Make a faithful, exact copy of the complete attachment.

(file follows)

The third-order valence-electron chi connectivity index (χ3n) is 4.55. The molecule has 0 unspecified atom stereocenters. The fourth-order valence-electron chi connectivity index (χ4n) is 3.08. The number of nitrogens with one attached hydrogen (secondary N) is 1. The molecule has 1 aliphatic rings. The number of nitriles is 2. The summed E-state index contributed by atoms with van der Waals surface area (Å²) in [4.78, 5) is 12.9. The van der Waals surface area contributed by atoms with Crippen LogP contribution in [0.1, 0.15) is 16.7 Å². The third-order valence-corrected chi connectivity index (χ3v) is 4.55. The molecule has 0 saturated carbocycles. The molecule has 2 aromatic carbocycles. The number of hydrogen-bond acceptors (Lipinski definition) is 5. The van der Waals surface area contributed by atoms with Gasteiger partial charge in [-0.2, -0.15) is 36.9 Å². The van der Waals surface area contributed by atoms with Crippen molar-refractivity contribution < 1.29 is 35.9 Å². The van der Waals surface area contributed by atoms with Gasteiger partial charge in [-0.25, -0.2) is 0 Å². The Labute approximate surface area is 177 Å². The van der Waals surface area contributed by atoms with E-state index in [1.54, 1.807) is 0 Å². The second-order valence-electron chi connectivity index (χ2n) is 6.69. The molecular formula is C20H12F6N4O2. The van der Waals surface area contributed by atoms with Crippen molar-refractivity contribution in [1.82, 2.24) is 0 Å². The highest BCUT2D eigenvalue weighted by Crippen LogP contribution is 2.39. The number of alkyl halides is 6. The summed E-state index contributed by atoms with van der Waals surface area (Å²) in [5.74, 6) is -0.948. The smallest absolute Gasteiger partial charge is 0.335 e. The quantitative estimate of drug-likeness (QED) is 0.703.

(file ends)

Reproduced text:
The third-order valence-electron chi connectivity index (χ3n) is 4.55. The molecule has 0 unspecified atom stereocenters. The fourth-order valence-electron chi connectivity index (χ4n) is 3.08. The number of nitrogens with one attached hydrogen (secondary N) is 1. The molecule has 1 aliphatic rings. The number of nitriles is 2. The summed E-state index contributed by atoms with van der Waals surface area (Å²) in [4.78, 5) is 12.9. The van der Waals surface area contributed by atoms with Crippen LogP contribution in [0.1, 0.15) is 16.7 Å². The third-order valence-corrected chi connectivity index (χ3v) is 4.55. The molecule has 0 saturated carbocycles. The molecule has 2 aromatic carbocycles. The number of hydrogen-bond acceptors (Lipinski definition) is 5. The van der Waals surface area contributed by atoms with Gasteiger partial charge in [-0.2, -0.15) is 36.9 Å². The van der Waals surface area contributed by atoms with Crippen molar-refractivity contribution < 1.29 is 35.9 Å². The van der Waals surface area contributed by atoms with Gasteiger partial charge in [-0.25, -0.2) is 0 Å². The Labute approximate surface area is 177 Å². The van der Waals surface area contributed by atoms with E-state index in [1.54, 1.807) is 0 Å². The second-order valence-electron chi connectivity index (χ2n) is 6.69. The molecular formula is C20H12F6N4O2. The van der Waals surface area contributed by atoms with Crippen molar-refractivity contribution in [1.82, 2.24) is 0 Å². The highest BCUT2D eigenvalue weighted by Crippen LogP contribution is 2.39. The number of alkyl halides is 6. The summed E-state index contributed by atoms with van der Waals surface area (Å²) in [5.74, 6) is -0.948. The smallest absolute Gasteiger partial charge is 0.335 e. The quantitative estimate of drug-likeness (QED) is 0.703.